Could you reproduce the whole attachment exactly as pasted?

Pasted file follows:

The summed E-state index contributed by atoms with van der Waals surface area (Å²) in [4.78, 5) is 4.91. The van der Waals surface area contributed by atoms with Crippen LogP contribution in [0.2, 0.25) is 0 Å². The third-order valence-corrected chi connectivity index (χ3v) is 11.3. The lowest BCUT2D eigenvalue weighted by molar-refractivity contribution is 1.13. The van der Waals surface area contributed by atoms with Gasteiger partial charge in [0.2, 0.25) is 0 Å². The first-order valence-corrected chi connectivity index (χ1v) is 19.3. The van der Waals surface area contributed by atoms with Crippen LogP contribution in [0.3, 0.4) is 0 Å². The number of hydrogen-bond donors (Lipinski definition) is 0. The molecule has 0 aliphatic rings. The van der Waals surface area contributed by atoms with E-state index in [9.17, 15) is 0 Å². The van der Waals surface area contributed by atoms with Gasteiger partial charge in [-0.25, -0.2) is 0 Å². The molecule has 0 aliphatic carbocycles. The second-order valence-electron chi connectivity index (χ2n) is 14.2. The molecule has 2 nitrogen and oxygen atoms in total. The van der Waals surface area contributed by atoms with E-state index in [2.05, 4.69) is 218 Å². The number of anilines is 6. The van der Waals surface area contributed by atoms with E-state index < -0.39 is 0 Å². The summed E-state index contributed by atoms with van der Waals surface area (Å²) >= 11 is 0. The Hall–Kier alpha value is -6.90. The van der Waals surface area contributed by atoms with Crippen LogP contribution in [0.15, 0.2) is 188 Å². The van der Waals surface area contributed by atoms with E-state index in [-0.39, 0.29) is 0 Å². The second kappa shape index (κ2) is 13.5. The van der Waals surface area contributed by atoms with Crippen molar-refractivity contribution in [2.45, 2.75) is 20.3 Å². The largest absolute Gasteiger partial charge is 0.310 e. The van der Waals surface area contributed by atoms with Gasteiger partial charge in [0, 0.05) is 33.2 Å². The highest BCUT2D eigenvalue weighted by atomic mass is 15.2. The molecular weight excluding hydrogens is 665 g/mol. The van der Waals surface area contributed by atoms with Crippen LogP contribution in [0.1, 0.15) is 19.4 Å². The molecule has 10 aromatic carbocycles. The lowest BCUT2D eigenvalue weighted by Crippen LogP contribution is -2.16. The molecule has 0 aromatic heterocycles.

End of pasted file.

The summed E-state index contributed by atoms with van der Waals surface area (Å²) in [4.78, 5) is 4.91. The van der Waals surface area contributed by atoms with Crippen LogP contribution in [0.2, 0.25) is 0 Å². The third-order valence-corrected chi connectivity index (χ3v) is 11.3. The lowest BCUT2D eigenvalue weighted by molar-refractivity contribution is 1.13. The van der Waals surface area contributed by atoms with Gasteiger partial charge in [0.2, 0.25) is 0 Å². The first-order valence-corrected chi connectivity index (χ1v) is 19.3. The van der Waals surface area contributed by atoms with Crippen LogP contribution in [0.3, 0.4) is 0 Å². The number of hydrogen-bond donors (Lipinski definition) is 0. The molecule has 0 aliphatic rings. The van der Waals surface area contributed by atoms with E-state index in [9.17, 15) is 0 Å². The van der Waals surface area contributed by atoms with Gasteiger partial charge in [-0.25, -0.2) is 0 Å². The molecule has 0 aliphatic carbocycles. The second-order valence-electron chi connectivity index (χ2n) is 14.2. The molecule has 2 nitrogen and oxygen atoms in total. The van der Waals surface area contributed by atoms with E-state index in [2.05, 4.69) is 218 Å². The number of anilines is 6. The van der Waals surface area contributed by atoms with E-state index < -0.39 is 0 Å². The summed E-state index contributed by atoms with van der Waals surface area (Å²) >= 11 is 0. The Hall–Kier alpha value is -6.90. The van der Waals surface area contributed by atoms with Crippen LogP contribution in [0.15, 0.2) is 188 Å². The van der Waals surface area contributed by atoms with E-state index in [-0.39, 0.29) is 0 Å². The second kappa shape index (κ2) is 13.5. The van der Waals surface area contributed by atoms with Crippen molar-refractivity contribution in [2.45, 2.75) is 20.3 Å². The largest absolute Gasteiger partial charge is 0.310 e. The van der Waals surface area contributed by atoms with Gasteiger partial charge in [0, 0.05) is 33.2 Å². The highest BCUT2D eigenvalue weighted by atomic mass is 15.2. The molecular weight excluding hydrogens is 665 g/mol. The van der Waals surface area contributed by atoms with Crippen LogP contribution in [0.1, 0.15) is 19.4 Å². The molecule has 10 aromatic carbocycles. The lowest BCUT2D eigenvalue weighted by Crippen LogP contribution is -2.16. The molecule has 0 aromatic heterocycles.